- Spread each slice of bread with butter. Layer the tomato, cucumber, onion, lettuce, salad cream, and eggs on 4 slices of bread: I like to start with the tomatoes, then lettuce, then a good old slather of salad cream, then the eggs, the cucumber, and finally the onion. Top with the remaining bread and give each sandwich a firm but gentle press with your palm. Eat straightaway.
Makes a generous cup
This creamy, tangy dressing is meant to mimic the jarred salad cream I grew up with in England, which I poured all over raw vegetables. I realize now that it’s a lot like a really liquidy version of the deviled egg filling I make at The Spotted Pig, with a little tarragon thrown in. If you’re making this for salad sandwiches, you might want to give some of the boiled egg whites a good old chop and pile them on the bread along with the soft-boiled eggs. No point in wasting.
- 6 large eggs
- 1/4 cup extra-virgin olive oil
- 1/4 cup heavy cream
- 2 tablespoons red wine
- 1 tbsp dijon mustard
- 1 very small garlic clove, roughly chopped
- 1 tsp Maldon or another flaky sea salt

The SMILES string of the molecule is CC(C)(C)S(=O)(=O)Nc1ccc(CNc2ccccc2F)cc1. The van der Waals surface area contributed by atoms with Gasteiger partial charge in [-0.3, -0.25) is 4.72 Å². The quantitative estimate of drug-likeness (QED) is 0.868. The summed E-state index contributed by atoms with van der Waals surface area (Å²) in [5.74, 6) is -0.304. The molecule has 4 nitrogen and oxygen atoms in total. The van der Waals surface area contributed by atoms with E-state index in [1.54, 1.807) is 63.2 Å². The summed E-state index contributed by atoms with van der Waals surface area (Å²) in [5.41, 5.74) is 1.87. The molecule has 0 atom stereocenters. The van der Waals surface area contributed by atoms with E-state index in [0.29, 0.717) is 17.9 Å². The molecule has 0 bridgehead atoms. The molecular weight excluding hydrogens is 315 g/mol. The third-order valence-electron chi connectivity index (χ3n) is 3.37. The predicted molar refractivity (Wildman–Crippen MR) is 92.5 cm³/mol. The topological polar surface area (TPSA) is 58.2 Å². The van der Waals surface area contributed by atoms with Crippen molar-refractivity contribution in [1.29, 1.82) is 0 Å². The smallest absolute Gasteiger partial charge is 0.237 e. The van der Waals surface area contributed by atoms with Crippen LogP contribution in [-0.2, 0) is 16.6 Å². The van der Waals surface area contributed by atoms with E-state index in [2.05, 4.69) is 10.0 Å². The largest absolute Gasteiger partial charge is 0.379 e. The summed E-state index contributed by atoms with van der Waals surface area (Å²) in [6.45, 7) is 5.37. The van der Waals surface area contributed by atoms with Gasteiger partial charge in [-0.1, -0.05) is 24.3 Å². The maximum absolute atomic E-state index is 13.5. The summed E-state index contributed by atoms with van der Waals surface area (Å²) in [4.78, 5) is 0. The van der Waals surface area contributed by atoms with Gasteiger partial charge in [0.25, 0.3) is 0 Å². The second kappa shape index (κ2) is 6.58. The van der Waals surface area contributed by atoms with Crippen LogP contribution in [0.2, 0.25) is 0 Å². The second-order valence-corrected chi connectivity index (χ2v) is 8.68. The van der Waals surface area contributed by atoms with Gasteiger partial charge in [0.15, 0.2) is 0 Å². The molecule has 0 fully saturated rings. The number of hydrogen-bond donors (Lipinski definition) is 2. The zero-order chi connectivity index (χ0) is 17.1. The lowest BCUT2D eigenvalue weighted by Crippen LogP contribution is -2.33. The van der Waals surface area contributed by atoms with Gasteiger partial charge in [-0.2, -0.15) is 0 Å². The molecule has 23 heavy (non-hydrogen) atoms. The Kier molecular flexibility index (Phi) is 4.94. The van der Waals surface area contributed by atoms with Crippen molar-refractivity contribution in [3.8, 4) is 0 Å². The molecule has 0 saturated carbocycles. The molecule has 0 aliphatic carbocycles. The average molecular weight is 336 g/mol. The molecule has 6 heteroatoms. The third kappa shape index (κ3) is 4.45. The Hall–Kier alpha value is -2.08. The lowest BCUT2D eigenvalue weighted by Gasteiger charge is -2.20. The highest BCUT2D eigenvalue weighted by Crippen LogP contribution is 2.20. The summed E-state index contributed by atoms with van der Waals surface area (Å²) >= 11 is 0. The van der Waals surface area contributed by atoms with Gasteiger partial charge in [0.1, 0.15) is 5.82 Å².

- A small handful of tarragon leaves, roughly chopped
- Fill a medium pot at least halfway with water and bring it to a boil over high heat. Use a slotted spoon to gently add the eggs to the water, cook them for 10 minutes (set a timer), then run them under cold water until they’re fully cool. Lightly tap each egg against the counter to crack the shell all over, then peel them, halve them lengthwise, and pop out the yolks. (Reserve the whites for another purpose, like salad sandwiches, or for nibbling.)
- Use the back of a spoon to force the yolks through a mesh sieve into a food processor. Add the oil, cream, vinegar, mustard, garlic, salt, and 2 tsp water and process until very smooth and creamy. Add the tarragon and process briefly. It keeps in an airtight container in the refrigerator for up to 2 days.